Posted by on Jan 20, 2016

By Mauro D'Urbano


OPEC countries are not decreasing their supply in order to maintain their market share. But the current situation may not be here to stay. Medium-long term buying positions may be taken following a gradual path within the $20-$30 range.


Global crude oil prices have experienced a free fall during the last two years. The decline has recently reached the price of $28/barrel, levels unseen for over a decade. Some analysts already forecast an imminent hard landing at $20 and a subsequent stabilization at very low prices.

What will happen afterwards? Shall we expect a prolonged collapse? Will oil price dynamics change?



Oil prices are currently driven downward by an estimated excess in production of about 1 million barrels a day. On the other hand the economic slowdown (particularly in China, the world’s leading oil consumer) puts downside pressure on the global demand, widening the existing output gap.

At the moment, OPEC has not taken any initiative to interrupt the decline and the removal of sanctions against Iran has fueled sales, largely as a result of speculation.

Saudi Arabia and Iran are among few countries able to produce large quantities of oil at very low cost. Consequently, their companies are able to balance their budgets even at very low prices, at least for some short time. The aufblasbare spiele objective is clear: to eliminate competitors, mainly non-OPEC producers that are struggling and generating losses at the current prices.

OPEC has decided so far that the equilibrium price will be reached through a “natural selection”, rather than by intervening by cutting its output. This implies necessarily a drop in prices, down to the level on which the production will experience a natural decline due to extinction of the participants.



The strategy is producing its effects, as many companies (and banks) are seeing their profits evaporating over time. Both OPEC and non-OPEC companies are cutting their estimated output for the near future and many projects are being postponed or cancelled. The Wall Street Journal mentioned recently the decision of multiple US lending banks to delay projects for over 13 million barrels per day, deferred indefinitely.

It has to be underlined that in Saudi Arabia’s economy around 73% of total revenues comes from the oil industry. Its incomes from oil has dropped 23% last year, resulting in a widening deficit. Their strategy has a clear goal and must have a limited time horizon to avoid damaging themselves. Given this backdrop, can Saudis (and now Iran, after a long time of inaction) realistically increase production beyond current levels?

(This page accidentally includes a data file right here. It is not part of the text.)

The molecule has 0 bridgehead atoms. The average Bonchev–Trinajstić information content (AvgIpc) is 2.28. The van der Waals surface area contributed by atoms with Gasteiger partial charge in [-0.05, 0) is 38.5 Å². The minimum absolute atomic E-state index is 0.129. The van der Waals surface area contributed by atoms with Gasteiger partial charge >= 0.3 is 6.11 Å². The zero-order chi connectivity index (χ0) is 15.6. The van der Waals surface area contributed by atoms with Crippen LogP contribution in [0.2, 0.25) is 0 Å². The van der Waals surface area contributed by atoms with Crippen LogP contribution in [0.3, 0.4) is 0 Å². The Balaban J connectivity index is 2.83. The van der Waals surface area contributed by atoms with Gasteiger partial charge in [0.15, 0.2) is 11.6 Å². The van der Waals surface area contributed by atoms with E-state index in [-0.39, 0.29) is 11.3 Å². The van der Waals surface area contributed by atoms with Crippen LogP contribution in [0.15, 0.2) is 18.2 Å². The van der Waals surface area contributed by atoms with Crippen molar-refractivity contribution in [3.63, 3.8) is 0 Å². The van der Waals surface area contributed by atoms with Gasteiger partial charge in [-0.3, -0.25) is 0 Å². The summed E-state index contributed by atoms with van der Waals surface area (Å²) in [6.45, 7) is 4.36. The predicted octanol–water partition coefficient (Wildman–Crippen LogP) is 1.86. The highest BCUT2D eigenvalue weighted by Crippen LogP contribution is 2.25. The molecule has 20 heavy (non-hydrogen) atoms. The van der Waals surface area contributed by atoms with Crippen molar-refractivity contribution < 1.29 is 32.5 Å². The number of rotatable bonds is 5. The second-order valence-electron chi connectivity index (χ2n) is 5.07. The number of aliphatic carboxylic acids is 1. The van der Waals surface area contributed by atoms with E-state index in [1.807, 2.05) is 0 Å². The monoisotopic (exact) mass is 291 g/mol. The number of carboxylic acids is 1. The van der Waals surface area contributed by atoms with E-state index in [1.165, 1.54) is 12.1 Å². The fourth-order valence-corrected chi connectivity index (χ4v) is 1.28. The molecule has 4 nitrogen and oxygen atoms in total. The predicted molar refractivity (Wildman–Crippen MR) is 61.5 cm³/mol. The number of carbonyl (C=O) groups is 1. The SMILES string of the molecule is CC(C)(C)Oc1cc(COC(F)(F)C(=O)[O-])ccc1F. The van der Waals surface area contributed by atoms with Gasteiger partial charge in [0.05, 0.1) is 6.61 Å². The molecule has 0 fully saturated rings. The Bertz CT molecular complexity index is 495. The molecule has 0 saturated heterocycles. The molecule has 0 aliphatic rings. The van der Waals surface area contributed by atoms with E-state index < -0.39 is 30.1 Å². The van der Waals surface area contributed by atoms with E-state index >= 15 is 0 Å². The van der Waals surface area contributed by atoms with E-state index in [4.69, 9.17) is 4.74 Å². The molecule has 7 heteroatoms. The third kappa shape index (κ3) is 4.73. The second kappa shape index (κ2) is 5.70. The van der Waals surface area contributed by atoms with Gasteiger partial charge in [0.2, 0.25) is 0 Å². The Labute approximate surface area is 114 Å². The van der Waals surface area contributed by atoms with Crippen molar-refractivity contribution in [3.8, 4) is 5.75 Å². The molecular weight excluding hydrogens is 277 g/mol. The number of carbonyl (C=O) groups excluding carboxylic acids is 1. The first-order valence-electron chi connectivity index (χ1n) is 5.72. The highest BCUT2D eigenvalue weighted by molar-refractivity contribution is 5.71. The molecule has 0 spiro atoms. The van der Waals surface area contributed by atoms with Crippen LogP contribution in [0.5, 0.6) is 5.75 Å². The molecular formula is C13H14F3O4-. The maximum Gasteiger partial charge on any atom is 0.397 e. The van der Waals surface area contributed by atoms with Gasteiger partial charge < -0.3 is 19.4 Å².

As soon as, the price war will have produced its concrete effects, most likely we will see a significant reduction in supply due to the lack of market participants.

Furthermore, deferring projects and exploration foreclose investments and development of known proven reserves. This means that under different market conditions we may discover us not able to satisfy the market’s demand. After years of inactivity there could be a very huge time lag before resuming investments to get around to drilling and then bringing the oil into the market, available as a supply. In this case, the price would shoot up.

On the other hand, global economy appears to be in better condition than the financial markets estimate. Both in the United States and China, the economy is quite solid, driven by the solid labor market and consumption. Eurozone is still struggling to generate growth and inflation, but the ECB is committed to do whatever it takes to reach its goals. As a result, monetary policies are expected to stay accommodative for quite some time, supporting the economic environment.



As far as today the oil price is around $28-29 a barrel. The current levels are becoming quite interesting.

It is crucial to highlight that no investor is able to predict exactly when the price reversal will occur, and from which price level.

Some long positioning may be taken gradually, within the range $28-$20, keeping the risk under control. That means being able to withstand an eventual decline to $25 or (less likely) a brief touch to the psychological floor at $20. That would eventually be used as an opportunity for adding gradual positions in our portfolio, rather than selling on panic.

The room for an upside move in quite big, but we expect the recovery to be gradual. Between 45 and 65 dollars it is possible to take some profits, even though a completely different market scenario may lead to higher prices in the medium-long term horizon.


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